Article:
Work is no longer a place

alison michalkIn this guest post Alison Michalk argues companies need to offer more genuine flexibility with how their employees work.

George Costanza was a visionary.

The makeshift bed under his office desk might not have gone down well with his boss in the 1990s Seinfeld episode, but today George would be right on trend.

A move to ‘radical flexibility’ in the work place is gaining pace as organisations shift their attitudes and approaches to work out of the 1900s – and out of the central office.

Radical flexibility is ushering in a new era where employees not only choose where they work – but when they work.

We’re not talking about leaving at 4pm or having the day off to care for a sick child.

We’re talking about a complete overhaul of the idea of work as a ‘place’ you go to because the old way of working doesn’t work anymore.

Our workplaces are based on scientific management principles from the 1900s – principles that were developed around the need for industrial efficiencies.

Workers needed set shifts – because machines needed to be operated.

We’re not in Kansas anymore, Toto. We live in a knowledge economy and our minds are now the machines.

Organisations at the forefront of the move to radical flexibility are flipping the old thinking on its head and creating a new way of working where the key is outcomes, not hours.

The buzzword is ‘ROWE’ – a ‘Results Oriented Work Environment’ – where the focus is on what you get done and kicking goals, not how long you spend doing it.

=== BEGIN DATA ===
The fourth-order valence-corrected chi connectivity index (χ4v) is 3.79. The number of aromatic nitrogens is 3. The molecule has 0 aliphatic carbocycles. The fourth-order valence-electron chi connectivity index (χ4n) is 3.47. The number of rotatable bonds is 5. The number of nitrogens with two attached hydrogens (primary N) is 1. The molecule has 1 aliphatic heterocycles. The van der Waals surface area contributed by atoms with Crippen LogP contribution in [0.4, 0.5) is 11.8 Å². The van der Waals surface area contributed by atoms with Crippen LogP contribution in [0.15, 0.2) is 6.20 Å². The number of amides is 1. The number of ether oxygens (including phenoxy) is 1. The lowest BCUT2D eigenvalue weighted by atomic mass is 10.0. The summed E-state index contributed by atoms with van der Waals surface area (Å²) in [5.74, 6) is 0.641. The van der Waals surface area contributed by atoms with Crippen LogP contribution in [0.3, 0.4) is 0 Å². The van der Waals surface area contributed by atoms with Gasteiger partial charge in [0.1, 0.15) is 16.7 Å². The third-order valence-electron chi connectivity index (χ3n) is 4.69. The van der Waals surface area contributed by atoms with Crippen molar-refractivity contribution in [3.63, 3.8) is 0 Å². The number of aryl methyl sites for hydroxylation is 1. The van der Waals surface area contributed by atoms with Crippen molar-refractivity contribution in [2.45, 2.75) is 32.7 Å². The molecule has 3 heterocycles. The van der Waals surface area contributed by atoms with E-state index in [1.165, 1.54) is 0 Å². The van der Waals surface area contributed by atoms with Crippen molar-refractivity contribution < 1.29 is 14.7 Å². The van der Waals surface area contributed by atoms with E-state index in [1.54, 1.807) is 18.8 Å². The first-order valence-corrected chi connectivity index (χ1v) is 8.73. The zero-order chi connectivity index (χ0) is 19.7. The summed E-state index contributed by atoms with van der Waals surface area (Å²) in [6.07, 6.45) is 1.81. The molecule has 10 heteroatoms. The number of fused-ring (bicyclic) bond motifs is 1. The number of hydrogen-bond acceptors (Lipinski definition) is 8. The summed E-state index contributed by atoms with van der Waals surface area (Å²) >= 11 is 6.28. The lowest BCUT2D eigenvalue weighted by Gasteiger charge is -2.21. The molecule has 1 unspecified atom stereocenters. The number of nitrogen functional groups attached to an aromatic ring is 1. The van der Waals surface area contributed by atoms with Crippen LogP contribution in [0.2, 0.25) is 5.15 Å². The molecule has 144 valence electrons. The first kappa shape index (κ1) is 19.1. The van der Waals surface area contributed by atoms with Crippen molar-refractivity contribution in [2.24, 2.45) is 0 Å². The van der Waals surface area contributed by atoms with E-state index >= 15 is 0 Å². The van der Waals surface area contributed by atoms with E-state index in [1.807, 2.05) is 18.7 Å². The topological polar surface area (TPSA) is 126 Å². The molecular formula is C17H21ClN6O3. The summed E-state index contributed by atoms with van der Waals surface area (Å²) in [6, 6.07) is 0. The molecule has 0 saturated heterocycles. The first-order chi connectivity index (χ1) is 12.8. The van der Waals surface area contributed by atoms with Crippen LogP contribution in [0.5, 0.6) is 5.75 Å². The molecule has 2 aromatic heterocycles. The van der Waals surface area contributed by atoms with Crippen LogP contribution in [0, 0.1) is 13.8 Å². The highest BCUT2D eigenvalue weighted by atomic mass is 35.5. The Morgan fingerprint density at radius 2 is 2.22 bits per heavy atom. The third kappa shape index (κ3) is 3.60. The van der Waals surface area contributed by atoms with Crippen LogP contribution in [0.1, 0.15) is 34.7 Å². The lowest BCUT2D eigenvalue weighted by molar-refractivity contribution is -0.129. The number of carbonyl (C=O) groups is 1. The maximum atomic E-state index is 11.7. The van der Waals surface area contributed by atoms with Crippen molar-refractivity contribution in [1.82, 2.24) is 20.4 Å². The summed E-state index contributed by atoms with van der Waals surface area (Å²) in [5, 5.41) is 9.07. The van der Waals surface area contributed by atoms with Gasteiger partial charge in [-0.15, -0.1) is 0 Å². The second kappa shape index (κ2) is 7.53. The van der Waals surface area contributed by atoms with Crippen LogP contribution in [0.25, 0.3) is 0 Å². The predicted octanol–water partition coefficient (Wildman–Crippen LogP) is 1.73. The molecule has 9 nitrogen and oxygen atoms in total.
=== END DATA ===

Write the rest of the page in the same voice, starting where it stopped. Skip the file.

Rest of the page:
If a staffer wants to go for a jog, take a Costanza-style nap or even pack the dishwasher, go ahead.

It’s not about giving employees the feel-good warm and fuzzies. When you give employees the flexibility to succeed in their personal and professional lives, there’s a real pay-off for the business too.

If it helps them manage other responsibilities in their lives – you’ll have a happy employee! If it lets them ponder work and reboot their brain while not staring at a screen – hello business-changing Eureka moments!

A ton of research demonstrates the benefits of remote work. Radical flexibility helps you attract and keep top talent. It creates high performing teams, increases productivity and makes for happier, healthier employees – while eliminating the dreaded commute and reducing absenteeism and stress.

You can create a successful company and company culture without an office.

I know. I’ve done it.

My business operates with no central office and a team of 22 based around the world. We’ve had Australian staff working from places as far flung as Iceland, Kuwait and Costa Rica.

Last month, I met one of my team in person for the first time. She’s worked for me for five years.

Where my staff work doesn’t matter – we’ve removed the straight-jacket of the 40-hour week and central office and only look at performance.

It’s time for more organisations to re-think flexible workplaces practices.

We have the collaborative technology and online connections to make it happen. Where’s the sense in traveling to an office and then chatting online with colleagues a few desks away?

It’s highly likely that millennials will find the notion of a ‘centralised office’ as a place of work as archaic as telephones tethered to a wall or taking a roll of film to a camera shop to get your photos developed.

The future of great ‘workplaces’ isn’t a place at all. It’s a mindset that helps employees fuse their personal and professional lives in ways that let them deliver their best work.

Even if that means taking the occasional nap under the desk.

George would be proud.

  • Alison Michalk is CEO of Quiip


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